Why I love Portsmouth | Matt Mohan-Hickson

I want to start this week by telling you all a secret. I didn’t like Portsmouth when I first moved here.

By Matt Mohan-Hickson
Monday, 10th August 2020, 4:28 pm
Updated Monday, 10th August 2020, 4:32 pm
SOUNDSCAPE: The noise from Fratton Road has made Matt feel at home
SOUNDSCAPE: The noise from Fratton Road has made Matt feel at home

Now, before you start throwing things at me, let me explain.

It was actually nothing to do with the city itself; it was the situation that resulted in me arriving in Portsmouth that was making me hold it at arm’s length.

You see, in April 2018 I was made redundant from my previous job – a moment which was traumatic to say the least and one that has scarred me.

• Miss Matt’s column last week? Click here and it should appear

After a few weeks of frantically applying for jobs and a few failed interviews – I’m still waiting to hear back from one newspaper, so I don’t think I got that job – The News decided to take a chance on me.

But this meant moving down to the south coast, hundreds of miles from my family and friends and start over in a city I barely knew.

Growing up I’d heard of Portsmouth of course, mostly because we signed Yakubu from them.

Oh and that they were sponsored by the company who made Beanie Babies – isn’t the hippocampus such a marvellously strange thing when it comes to storing utterly pointless facts.

But to me this city now represented failure, it was a place I was only living in because I had fallen to the bottom of a matrix and been given the boot.

So I didn’t want to warm up to its charms – of which there are many: the seafront, Southsea, Old Portsmouth and Gunwharf to name a few.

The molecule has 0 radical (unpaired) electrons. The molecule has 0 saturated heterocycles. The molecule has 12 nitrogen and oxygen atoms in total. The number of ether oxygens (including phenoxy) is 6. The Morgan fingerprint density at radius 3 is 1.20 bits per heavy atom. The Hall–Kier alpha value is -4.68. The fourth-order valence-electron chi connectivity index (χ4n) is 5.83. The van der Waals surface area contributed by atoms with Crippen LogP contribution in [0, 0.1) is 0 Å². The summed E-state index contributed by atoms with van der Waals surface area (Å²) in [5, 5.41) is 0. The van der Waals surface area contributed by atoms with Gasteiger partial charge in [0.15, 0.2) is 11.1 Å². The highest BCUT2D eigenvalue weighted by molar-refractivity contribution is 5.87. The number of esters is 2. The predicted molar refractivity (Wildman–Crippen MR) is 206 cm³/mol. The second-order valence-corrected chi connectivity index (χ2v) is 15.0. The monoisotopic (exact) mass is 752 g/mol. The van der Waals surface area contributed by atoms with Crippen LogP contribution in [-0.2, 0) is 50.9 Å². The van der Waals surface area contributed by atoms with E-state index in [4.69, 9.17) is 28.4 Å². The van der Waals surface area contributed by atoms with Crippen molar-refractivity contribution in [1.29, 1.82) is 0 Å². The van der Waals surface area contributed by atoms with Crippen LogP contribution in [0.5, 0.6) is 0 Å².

Yet fast forward two years and now I am happy to call this city home.

So what changed? Well, firstly I began to accept that redundancy wasn’t a personal attack on the quality of my work or my character.

Then, as my resentment thawed, I found myself enjoying the charms of the city sounds drifting in from my bedroom overlooking Fratton Road. The vehicles, the snippets of conversation and even the drunken rows.

Taking trips to pubs like the One Eyed Dog or Brewhouse and Kitchen or visiting any of the many wonderful restaurants with my housemates, who have become friends.

But I think the first time I realised Portsmouth felt like home was walking through the city centre lit up by festive lights.

Peering through the transfer window looking for next fix

It’s been just a fortnight since the transfer window opened and that old addiction has returned.

I’m refreshing news feeds in a feverish state looking for my next fix. I’m desperate for the dopamine rush that comes from the latest player being linked to my club.

Much like everything else in 2020, the transfer window was pushed back and I swore I wouldn’t fall for the hype – yet like Groundhog Day here we go again.

It’s idiotic since 90 per cent of the links turn out to be just media talk. And once a player actually signs, you turn desperately to the next tentative rumour.

But it does give me and my friends back home something new to talk about instead of the virus.​​​​​​​

I’ve reached the age where I finally understand nostalgia

The recent wave of TV shows and films centred on nostalgia for the 1980s has mostly left me bemused.

I dont’ get what the fascination is. It’s not like great films haven’t been made in the years since ET and Goonies – just look at Lord of the Rings and Harry Potter.

But as I stare down my 27th birthday a few weeks from now and try to wrap my head around the fact that 2000 was 20 years ago, I think I finally get it.

Memories of long summer days trying to do tricks on my scooter at the skate park – I kept falling off skateboards – or aimlessly riding on my bike with my friends.

The feeling was warm, fuzzy and comforting. So bring on all the 00s’ nostalgia.

• A message from the editor, Mark Waldron.

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